Once Upon a Time: A Treatise On Love

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I hate it when my memories get erased and replaced by a fake identity.  Don’t you?

Fairy tales have been about many things: princesses, dragons, journeys, and magic beans.  They teach morals and truth about the world, but most of them tend to come back to one concept which has fascinated us as people for as long as we have been a society: true love.

Once Upon a Time explores that almost exclusively, leaving room for few other messages.  It smacks you across the face with it and splashes you with a cold bucket of it.  “By the way, we’re talking about true love!  Do you know about true love?  Cause we’re talking about it.  We’re talking about it right now!”

That’s not necessarily a bad thing; in fact in some ways it’s a good thing.  However, we need to keep in mind that the world’s view of love is not a commitment as God’s is, but rather a subjective state that happens to you which you have no control over.  That is definitely present here, although it is more veiled than in other movies and shows.

The premise of the show is that Snow White’s evil stepmother has placed the fairy tale land (the Enchanted Forest) under a curse, and they have been transported to present-day Maine, given fake identities, and placed in different lives.  Snow White and Prince Charming’s daughter Emma has been prophesied to be the savior, and she comes to town unknowingly, drawn in by her son Henry, whom she had given up for adoption years ago.  Henry is now the son of the evil queen (in main she is the Mayor, and goes by Regina), and is the only one who knows the truth about the curse.  He sets out to convince Emma that the curse is real so that she can break it.

Other characters make appearances, including incarnations of Cinderella, Belle, the dwarves, Red Riding Hood, Pinocchio, and Rumplestiltskin.  Rumplestiltskin is one of the most intriguing characters, for sure.  He starts out as the show’s secondary villain, but at times shifts to an anti-hero.  Throughout the show, you’re never quite sure if he’s a good guy or a bad guy; truth be told, he straddles the line in between.  It shows that good and bad is not always in black and white, but also explores the possibility of rehabilitation through his relationship with Belle.  His deals include more than just children, as the old fairy tale dictated.  His strict adherence to the rules presents him as less of a villain and more of an amoral businessman, in Maine at least.  The show does a good job, however, of not letting that excuse his behavior.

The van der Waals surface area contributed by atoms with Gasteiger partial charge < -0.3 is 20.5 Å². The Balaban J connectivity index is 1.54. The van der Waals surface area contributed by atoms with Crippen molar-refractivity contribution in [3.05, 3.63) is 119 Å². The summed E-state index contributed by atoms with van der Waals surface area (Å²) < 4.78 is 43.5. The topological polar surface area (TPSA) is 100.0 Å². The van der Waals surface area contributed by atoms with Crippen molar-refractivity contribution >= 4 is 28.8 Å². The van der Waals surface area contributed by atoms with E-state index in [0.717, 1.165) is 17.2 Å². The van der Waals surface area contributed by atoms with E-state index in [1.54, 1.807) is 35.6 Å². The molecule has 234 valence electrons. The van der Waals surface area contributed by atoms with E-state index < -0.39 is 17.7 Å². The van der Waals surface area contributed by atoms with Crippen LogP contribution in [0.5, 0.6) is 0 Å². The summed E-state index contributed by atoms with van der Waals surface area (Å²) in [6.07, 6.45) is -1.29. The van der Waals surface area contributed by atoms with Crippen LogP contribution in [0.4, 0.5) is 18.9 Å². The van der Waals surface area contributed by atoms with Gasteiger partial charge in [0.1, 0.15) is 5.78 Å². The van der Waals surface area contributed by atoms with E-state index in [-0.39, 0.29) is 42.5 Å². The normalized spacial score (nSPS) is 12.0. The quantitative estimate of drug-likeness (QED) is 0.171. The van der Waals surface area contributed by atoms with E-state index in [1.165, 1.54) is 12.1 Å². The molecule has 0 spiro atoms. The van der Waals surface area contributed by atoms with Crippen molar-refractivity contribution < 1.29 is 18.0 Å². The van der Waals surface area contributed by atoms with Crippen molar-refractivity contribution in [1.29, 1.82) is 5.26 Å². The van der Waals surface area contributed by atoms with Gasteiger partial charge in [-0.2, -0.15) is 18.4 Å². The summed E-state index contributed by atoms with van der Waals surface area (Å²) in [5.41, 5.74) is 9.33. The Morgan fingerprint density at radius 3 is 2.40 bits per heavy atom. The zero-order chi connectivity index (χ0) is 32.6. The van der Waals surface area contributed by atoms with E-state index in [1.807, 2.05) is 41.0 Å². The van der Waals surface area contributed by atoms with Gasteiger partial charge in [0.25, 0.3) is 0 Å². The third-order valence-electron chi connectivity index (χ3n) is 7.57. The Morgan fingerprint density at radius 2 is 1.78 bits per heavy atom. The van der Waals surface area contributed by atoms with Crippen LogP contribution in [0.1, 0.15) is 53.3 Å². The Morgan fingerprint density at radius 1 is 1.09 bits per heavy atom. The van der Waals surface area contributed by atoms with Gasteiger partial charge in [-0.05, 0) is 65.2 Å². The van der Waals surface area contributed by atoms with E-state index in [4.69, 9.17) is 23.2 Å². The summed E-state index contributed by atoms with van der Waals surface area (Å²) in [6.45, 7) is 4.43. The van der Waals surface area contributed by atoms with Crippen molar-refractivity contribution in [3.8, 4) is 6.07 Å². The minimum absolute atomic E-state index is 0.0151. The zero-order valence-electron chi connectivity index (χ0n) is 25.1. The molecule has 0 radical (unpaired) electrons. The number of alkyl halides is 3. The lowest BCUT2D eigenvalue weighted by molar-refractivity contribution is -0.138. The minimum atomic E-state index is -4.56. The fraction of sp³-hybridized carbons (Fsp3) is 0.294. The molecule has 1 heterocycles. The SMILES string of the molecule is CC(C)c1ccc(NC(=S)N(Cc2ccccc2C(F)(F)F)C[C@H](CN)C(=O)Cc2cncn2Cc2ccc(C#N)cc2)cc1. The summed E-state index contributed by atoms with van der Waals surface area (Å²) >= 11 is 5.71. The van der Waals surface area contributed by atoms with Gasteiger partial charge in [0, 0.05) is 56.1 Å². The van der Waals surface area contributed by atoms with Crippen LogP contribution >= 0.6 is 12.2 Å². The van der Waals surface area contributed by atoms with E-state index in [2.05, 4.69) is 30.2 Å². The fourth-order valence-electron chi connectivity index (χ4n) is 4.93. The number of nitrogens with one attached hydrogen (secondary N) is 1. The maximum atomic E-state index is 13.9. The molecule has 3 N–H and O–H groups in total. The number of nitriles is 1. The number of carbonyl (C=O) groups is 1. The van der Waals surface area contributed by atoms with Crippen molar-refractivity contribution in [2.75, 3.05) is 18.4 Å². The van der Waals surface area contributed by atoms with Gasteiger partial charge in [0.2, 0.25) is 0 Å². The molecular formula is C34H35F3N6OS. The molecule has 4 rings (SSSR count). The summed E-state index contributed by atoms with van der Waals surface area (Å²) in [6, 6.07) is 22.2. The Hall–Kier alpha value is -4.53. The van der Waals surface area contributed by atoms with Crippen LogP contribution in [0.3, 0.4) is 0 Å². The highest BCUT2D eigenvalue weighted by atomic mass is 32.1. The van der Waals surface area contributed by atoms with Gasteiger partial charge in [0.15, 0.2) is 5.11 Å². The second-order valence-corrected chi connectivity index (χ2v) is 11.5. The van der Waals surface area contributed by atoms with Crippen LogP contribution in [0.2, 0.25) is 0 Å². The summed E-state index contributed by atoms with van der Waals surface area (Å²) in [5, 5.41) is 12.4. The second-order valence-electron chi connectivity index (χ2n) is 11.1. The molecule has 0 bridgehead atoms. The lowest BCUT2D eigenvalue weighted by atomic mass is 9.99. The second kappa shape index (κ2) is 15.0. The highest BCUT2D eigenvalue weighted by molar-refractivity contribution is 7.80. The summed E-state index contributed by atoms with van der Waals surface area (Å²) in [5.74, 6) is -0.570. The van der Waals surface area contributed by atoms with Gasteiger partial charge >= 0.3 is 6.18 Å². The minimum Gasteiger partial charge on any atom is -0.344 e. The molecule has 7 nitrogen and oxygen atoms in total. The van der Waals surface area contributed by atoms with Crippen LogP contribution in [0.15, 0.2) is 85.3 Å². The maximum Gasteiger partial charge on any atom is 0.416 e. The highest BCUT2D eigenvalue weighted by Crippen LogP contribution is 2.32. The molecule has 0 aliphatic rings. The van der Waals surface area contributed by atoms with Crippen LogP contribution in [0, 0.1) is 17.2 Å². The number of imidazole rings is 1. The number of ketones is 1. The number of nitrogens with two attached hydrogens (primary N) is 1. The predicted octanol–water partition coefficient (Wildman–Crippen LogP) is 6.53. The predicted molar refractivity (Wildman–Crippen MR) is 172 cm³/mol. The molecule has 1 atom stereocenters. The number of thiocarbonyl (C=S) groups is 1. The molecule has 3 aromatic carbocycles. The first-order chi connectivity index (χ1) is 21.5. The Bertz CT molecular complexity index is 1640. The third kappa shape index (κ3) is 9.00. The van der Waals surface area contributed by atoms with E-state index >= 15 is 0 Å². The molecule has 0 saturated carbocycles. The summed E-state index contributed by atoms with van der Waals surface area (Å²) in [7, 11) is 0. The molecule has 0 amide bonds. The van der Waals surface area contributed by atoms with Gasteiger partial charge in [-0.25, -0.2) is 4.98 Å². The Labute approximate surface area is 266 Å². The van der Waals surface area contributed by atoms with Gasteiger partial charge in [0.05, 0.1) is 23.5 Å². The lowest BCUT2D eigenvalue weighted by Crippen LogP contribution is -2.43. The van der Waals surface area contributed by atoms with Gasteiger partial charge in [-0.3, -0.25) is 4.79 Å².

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The primary point was to ruin Snow White and Prince Charming’s happiness, so they are placed in separate lives.  Snow is a single school teacher and Charming is in an unhappy marriage.  So, of course, they fall in love and start having an affair.

Technically, what they’re doing isn’t wrong because in reality they are married before the curse strikes, so Snow is Charming’s wife.  But they don’t know that.  As far as they know what they are doing is wrong, but they do it anyway.  And Charming insists “this is love.”  That isn’t love.  It’s lust.  The affair is particularly dangerous because they don’t actually “show anything.”  Without the abrasive sexual content, it is portrayed as simple dating.  Except, you know, it’s kind of behind his wife’s back.  There is that.

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The damage is somewhat atoned for by flashbacks that show their coming together in a much more pure way.  His wife does find out and the consequences that kick in are horrid.  Snow, who was previously loved by all, is now shunned by the community.  She admits that what they were doing was wrong and stays away from Charming.  Showing the consequences is better than what most of these shows do, but is it enough to atone for the original picture?  It may be.  It does accurately portray the pain of his wife, and shows that not all feelings should be acted on.

The true redeeming quality of the show, however, is not in the love stories of the various princes and princesses.  The true redeeming quality comes in the expansion of the concept of love.  In the end it is not a romantic love that is the focal plot point, but Emma’s love for her son.

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Through an important plot point at the end of season one, Emma’s love for Henry is given the same status and the same power as Charming’s love for Snow had in the original fairy tale.  A mother’s love for her son is not just about feelings.  There are many times, I am sure, when parents do not particularly “feel” like showing love for their children.  But they do it anyway, because they care about them.  Love is not about feelings, but it is about always doing what is best for the other person, because you care about their well-being.  That is not something that changes over time, but it is rather a commitment to the person’s well-being.  That is displayed beautifully through Emma and Henry.  If only it were to be extended and applied in all other relationships.

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